New Food Label

    Revised Nutrition Label

Due to federal nutrition label reform, the Nutrition Facts Label will get an update.  This will revise the old regulations as set forth in the Nutrition Labeling and Education Act of 1990 (NLEA). This act gave authority to the Food and Drug Administration (FDA) for nutrition labeling. Prior to this, food labeling was mostly voluntary and required only if a nutrient was added to a food or it promoted some health claim. But when Americans began consuming more packaged foods, it became clear that guidelines needed to be established in order to provide more information on the nutritional value of those foods. After almost 20 years, it is time to make some changes. There are a few reasons cited for this including an increase in research regarding the link between diet and risk of chronic disease, changes in serving sizes consumed and an emphasis on the overall diet with a focus on calories and serving sizes as important factors. The decision on what to include or eliminate from the food label was derived from scientific evidence, consensus reports, public comments (300,000 comments were received), petitions from consumers, food manufacturers, advocacy groups and the National Health and Nutrition Examination Survey (NHANES). The key changes included mandatory addition of Added Sugars with percent daily value (%DV), new format to highlight calories and serving size, updated daily values and added nutrients of public health significance. Serving sizes will get an update based on typical portions consumed. The addition of Added Sugars under Total Carbohydrates was based on evidence that high intake of added sugars decrease intake of nutrient dense foods and increases calorie intake. We also know that a dietary pattern lower in sugar-sweetened foods and beverages are associated with a reduced risk of cardiovascular disease and it is hard to meet the nutrient needs while staying within calorie limits if getting more than 10% of the total daily calories from added sugar. Added sugars are defined as any sugar that is added during processing or packaging. This includes any syrups, brown sugar, high fructose corn syrup, maltose, honey, molasses, sucrose or lactose that is added. Calories and serving size will be in larger print and displayed more prominently. Daily values will be based on recommended levels of nutrients for a general healthy population and a percentage of this value will be included for total fat, total carbohydrate, dietary fiber, sodium, potassium, calcium and vitamin D. The inclusion of vitamin D and potassium are now mandatory based on the fact that most Americans are not getting enough of these vital nutrients. Calcium and iron will continue to be included but vitamins A and C are no longer mandatory but may be included voluntarily. Each will list the amount as well as percent of daily value (%DV). Trans fat and dietary fiber will stay on label. There will also be a new requirement for food manufacturers to maintain records to verify certain nutrients included.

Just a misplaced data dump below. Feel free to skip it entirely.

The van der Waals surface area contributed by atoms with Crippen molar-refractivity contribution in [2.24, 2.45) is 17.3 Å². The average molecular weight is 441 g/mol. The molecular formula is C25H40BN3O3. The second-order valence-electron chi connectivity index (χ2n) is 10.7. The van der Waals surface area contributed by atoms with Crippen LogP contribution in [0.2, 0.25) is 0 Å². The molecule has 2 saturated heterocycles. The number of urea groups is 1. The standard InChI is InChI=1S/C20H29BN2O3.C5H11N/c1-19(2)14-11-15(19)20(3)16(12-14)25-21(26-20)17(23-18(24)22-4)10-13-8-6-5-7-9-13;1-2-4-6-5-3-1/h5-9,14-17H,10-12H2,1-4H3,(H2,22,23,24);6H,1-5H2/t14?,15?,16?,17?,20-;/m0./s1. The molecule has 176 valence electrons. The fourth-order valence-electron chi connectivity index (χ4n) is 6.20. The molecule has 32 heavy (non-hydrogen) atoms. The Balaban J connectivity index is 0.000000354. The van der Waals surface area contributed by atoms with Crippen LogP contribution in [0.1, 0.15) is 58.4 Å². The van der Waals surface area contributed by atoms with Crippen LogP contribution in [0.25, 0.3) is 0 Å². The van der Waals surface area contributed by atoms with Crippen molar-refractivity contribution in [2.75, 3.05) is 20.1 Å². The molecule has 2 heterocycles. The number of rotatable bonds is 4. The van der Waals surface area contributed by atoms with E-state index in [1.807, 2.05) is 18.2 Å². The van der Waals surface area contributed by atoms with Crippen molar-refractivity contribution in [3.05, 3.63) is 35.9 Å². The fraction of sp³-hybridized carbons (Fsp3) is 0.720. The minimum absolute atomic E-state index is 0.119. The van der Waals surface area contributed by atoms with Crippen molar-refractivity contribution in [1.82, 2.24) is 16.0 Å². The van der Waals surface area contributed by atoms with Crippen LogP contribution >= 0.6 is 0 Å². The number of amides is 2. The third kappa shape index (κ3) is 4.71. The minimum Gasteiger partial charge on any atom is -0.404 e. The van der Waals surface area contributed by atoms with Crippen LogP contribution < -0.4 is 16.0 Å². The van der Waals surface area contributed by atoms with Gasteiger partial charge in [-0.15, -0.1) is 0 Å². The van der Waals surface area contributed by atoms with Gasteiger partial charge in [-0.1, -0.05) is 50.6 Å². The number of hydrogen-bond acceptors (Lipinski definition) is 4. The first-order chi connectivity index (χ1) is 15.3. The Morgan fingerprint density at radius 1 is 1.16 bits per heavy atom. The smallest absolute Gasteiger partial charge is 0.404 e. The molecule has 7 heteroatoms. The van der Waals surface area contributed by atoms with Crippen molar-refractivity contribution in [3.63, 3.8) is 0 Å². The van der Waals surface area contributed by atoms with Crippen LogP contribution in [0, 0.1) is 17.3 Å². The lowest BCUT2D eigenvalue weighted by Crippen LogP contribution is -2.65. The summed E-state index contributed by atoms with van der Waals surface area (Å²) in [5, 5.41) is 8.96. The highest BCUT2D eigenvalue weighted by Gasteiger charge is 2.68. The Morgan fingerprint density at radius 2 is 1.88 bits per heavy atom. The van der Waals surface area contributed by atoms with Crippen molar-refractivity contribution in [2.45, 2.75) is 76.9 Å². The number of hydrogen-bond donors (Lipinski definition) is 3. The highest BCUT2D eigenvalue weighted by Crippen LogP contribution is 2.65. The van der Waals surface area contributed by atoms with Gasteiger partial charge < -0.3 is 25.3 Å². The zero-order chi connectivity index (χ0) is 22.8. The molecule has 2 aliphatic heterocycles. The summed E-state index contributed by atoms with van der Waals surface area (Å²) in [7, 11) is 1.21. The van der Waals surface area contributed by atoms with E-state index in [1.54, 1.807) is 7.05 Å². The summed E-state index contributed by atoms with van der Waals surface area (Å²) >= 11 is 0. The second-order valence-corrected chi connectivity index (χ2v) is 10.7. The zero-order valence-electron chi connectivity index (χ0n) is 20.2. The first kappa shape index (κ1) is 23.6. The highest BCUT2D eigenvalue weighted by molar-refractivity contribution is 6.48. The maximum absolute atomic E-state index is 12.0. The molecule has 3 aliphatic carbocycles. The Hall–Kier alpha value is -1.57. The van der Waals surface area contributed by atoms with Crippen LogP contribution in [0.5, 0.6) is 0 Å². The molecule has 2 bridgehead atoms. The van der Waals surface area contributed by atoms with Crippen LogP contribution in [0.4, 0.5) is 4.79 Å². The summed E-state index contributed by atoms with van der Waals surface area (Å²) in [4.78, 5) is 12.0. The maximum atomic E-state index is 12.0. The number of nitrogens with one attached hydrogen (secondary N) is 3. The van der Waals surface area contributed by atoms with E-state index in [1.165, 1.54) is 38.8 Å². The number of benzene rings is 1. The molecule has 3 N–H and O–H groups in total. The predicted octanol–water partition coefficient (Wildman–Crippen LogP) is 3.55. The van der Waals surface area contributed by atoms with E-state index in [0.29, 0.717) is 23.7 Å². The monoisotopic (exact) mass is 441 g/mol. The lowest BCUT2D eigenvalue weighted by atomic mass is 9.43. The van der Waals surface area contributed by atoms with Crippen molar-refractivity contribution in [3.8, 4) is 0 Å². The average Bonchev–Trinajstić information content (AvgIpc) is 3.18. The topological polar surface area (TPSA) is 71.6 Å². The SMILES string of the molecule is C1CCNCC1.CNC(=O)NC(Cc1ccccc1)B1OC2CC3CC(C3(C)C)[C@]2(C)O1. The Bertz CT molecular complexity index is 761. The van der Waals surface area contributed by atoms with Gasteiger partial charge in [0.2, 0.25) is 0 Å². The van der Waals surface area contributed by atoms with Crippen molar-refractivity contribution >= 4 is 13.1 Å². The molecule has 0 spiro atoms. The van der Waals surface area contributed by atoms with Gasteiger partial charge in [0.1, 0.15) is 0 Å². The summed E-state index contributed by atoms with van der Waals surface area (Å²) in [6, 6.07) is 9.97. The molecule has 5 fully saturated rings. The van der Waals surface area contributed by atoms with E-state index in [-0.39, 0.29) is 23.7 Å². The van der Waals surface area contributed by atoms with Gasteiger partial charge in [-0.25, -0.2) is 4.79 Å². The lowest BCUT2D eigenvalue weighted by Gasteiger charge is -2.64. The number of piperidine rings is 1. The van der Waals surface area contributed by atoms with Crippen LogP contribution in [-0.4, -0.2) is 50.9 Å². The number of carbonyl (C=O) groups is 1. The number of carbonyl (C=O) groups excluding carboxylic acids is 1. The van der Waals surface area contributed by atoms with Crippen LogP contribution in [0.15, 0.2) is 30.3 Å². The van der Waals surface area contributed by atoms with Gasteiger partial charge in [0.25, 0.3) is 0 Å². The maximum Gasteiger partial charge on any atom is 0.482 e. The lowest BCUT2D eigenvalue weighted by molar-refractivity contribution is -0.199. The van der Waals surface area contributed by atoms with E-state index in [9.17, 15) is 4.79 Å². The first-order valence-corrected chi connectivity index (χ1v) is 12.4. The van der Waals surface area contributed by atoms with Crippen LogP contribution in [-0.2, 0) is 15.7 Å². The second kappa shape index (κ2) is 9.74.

Serving sizes are calculated based on the reference amounts customarily consumed (RACCs). Since serving sizes have changed over the past 20 years, these will be updated to reflect the change. Approximately 30 out of the 158 reference amounts will change. For example, ice cream no longer is calculated for 1/2 cup but for 2/3 cup, carbonated beverages went from 8 ounces to 12 ounces and yogurt decreased from 8 ounces to 6 ounces. For items that are considered single servings, the food label must indicate calories and nutrients for the entire package rather than per serving size since people typically consume the entire package at one time.

So when are these changes to take effect? Food manufacturers will have two years to comply but there is an exception for those businesses with less than $10 million in revenue who will have 3 years to comply. You will start seeing the new labels over the next year with most in compliance by July 2018.

The intent is for Americans to use this information in order to make informed decisions regarding their food choices. As more people become aware of diet’s effect on health and more information is available, maybe we will see a reduction in chronic disease. This reduction will likely result largely from a reduction in the obesity rate. We know that obesity is a major contributor to chronic disease. According to The Trust for America’s Health, there are 41 states that now have obesity rates over 25%. Twenty years ago no state had an obesity rate over 15%. If the trend continues, 51% of the population will be obese by 2030. Americans consume a total of 31% more calories than they did 40 years ago. Couple that with a mostly sedentary lifestyle and it is easy to see why America’s waistline has grown and so has the rate of chronic disease. They say knowledge is power. May more knowledge also bring us better health!

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